R v Bassett  NZDC 5067
Published 27 April 2021
Sentencing — arson — prison protest — prison conditions — prisoners' rights — prisoner security classification — cumulative vs concurrent sentences — Sentencing Act 2002, s 8H — McAllister v Police  NZHC 828 — R v Munro CA132/02, 24 July 2002 — Chan v R  NZCA 486.
The defendant appeared for sentence on a charge of arson. At the time of the offending she and her two co-offenders were confined to the maximum security wing of Auckland Women's Prison. They managed to assemble a pile of their belongings in the foyer of the maximum security wing and then set it on fire. The prison authorities extinguished the fire soon afterwards with no injuries to any person.
The defendant pointed to the harsh conditions inside the maximum security wing, which included failure to provide minimum requirements, and frequent use of pepper spray by guards to extract the prisoners from their cells. Although the fire caused damage to the inside of the prison, the Court was satisfied that there was little danger to prisoners or staff, and that the defendant's motivation in setting the fire was to protest her treatment in the prison. In an earlier hearing against the defendant, the Corrections Department had effectively chosen not to respond the defendant's allegations of ill-treatment. However, department records submitted as evidence essentially confirmed the defendant's claims.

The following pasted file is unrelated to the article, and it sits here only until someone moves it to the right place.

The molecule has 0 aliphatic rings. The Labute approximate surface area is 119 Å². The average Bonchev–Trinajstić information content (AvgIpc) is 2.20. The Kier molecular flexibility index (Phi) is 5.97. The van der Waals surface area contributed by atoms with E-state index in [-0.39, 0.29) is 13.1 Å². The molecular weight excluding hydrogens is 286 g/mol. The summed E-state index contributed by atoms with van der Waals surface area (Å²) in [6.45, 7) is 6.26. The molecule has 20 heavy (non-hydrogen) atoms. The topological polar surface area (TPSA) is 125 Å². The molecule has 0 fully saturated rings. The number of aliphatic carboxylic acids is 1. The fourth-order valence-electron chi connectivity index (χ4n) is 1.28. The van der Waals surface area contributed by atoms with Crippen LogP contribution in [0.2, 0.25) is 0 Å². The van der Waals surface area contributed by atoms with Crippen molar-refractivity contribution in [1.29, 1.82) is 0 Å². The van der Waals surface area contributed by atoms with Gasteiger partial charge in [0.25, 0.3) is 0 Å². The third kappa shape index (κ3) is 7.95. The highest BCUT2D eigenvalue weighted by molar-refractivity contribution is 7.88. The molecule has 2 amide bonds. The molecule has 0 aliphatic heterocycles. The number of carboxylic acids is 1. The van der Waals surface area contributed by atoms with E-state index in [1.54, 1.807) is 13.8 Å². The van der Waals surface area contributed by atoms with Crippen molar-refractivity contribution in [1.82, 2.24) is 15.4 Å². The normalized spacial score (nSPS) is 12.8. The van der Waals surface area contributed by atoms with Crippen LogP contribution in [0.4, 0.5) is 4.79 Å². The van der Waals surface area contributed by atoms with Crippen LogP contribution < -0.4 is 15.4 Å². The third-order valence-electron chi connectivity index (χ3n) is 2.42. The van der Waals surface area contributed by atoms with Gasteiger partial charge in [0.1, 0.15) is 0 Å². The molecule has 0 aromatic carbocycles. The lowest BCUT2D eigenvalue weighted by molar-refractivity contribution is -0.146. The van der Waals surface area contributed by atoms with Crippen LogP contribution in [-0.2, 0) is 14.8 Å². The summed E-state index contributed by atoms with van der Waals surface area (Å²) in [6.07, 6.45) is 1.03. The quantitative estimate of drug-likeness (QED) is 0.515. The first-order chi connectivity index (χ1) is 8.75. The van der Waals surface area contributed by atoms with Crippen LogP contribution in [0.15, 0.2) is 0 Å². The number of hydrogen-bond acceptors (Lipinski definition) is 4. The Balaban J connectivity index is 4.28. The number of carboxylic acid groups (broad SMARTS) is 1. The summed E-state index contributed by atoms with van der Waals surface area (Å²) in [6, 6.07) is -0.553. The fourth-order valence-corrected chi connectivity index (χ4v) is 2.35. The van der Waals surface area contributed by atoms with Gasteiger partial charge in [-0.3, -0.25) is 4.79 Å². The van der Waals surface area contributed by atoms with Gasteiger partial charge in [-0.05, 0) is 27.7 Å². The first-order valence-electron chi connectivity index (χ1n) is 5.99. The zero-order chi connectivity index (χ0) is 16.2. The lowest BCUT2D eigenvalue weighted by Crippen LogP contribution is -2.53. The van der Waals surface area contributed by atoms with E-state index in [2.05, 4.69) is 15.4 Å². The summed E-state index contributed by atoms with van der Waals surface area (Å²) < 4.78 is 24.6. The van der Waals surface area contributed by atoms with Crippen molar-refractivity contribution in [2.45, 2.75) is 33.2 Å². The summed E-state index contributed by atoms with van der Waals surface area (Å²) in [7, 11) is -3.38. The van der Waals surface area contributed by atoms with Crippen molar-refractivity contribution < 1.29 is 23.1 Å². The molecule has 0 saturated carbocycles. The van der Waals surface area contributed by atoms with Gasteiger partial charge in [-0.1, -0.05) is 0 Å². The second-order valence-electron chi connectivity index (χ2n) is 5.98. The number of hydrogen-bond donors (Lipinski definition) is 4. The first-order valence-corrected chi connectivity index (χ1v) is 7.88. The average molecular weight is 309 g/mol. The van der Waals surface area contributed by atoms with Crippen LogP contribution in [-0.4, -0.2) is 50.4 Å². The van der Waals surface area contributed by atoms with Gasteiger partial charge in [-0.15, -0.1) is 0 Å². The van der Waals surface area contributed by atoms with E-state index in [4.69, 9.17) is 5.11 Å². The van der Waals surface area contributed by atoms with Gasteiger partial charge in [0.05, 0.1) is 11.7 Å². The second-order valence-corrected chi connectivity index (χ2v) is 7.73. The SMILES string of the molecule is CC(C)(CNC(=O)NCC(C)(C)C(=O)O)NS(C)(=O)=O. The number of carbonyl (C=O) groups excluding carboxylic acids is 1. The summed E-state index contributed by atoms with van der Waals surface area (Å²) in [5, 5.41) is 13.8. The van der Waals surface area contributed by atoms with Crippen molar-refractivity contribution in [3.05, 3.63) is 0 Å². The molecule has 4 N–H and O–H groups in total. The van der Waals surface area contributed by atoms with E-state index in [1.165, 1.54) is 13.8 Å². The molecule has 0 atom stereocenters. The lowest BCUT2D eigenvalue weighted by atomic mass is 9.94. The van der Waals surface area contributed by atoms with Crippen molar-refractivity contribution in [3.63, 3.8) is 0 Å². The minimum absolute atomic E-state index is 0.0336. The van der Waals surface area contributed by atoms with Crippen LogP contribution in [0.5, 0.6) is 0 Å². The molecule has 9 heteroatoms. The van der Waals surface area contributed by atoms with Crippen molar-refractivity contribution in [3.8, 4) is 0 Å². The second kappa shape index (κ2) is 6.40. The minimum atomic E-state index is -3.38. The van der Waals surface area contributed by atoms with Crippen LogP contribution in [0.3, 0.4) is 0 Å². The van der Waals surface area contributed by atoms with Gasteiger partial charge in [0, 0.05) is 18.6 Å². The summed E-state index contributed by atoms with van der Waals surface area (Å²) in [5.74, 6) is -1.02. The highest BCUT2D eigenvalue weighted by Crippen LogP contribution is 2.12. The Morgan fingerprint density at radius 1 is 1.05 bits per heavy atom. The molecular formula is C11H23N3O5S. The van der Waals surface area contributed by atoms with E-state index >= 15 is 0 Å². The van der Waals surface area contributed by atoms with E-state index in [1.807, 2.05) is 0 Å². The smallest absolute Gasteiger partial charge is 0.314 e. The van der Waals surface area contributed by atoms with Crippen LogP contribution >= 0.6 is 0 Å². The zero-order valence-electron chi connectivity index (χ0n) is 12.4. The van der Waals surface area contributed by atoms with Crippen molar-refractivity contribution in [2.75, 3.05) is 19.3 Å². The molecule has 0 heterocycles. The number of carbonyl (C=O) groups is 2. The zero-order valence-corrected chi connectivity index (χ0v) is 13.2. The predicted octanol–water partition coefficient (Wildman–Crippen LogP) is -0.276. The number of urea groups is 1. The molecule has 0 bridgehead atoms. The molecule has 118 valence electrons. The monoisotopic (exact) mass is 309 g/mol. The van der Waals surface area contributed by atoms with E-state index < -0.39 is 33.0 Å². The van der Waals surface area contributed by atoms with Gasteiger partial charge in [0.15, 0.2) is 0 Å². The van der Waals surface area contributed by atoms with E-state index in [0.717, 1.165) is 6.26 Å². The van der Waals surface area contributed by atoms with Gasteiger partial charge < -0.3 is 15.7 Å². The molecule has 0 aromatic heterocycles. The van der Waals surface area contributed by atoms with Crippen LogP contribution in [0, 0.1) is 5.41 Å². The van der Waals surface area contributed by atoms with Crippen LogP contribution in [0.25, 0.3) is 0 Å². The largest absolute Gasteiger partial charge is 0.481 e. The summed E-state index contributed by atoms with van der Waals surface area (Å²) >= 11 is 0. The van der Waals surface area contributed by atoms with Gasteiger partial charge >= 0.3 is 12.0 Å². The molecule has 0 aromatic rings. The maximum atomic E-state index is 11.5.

The Court observed that the defendant's record of being a troublesome prisoner did not excuse her treatment by the prison authorities. Further the Court considered that to add a cumulative sentence to the sentence that the defendant was serving already would be disproportionately severe. The sentence was 15 months' imprisonment, to be served concurrently.
Judgment Date: 22 March 2021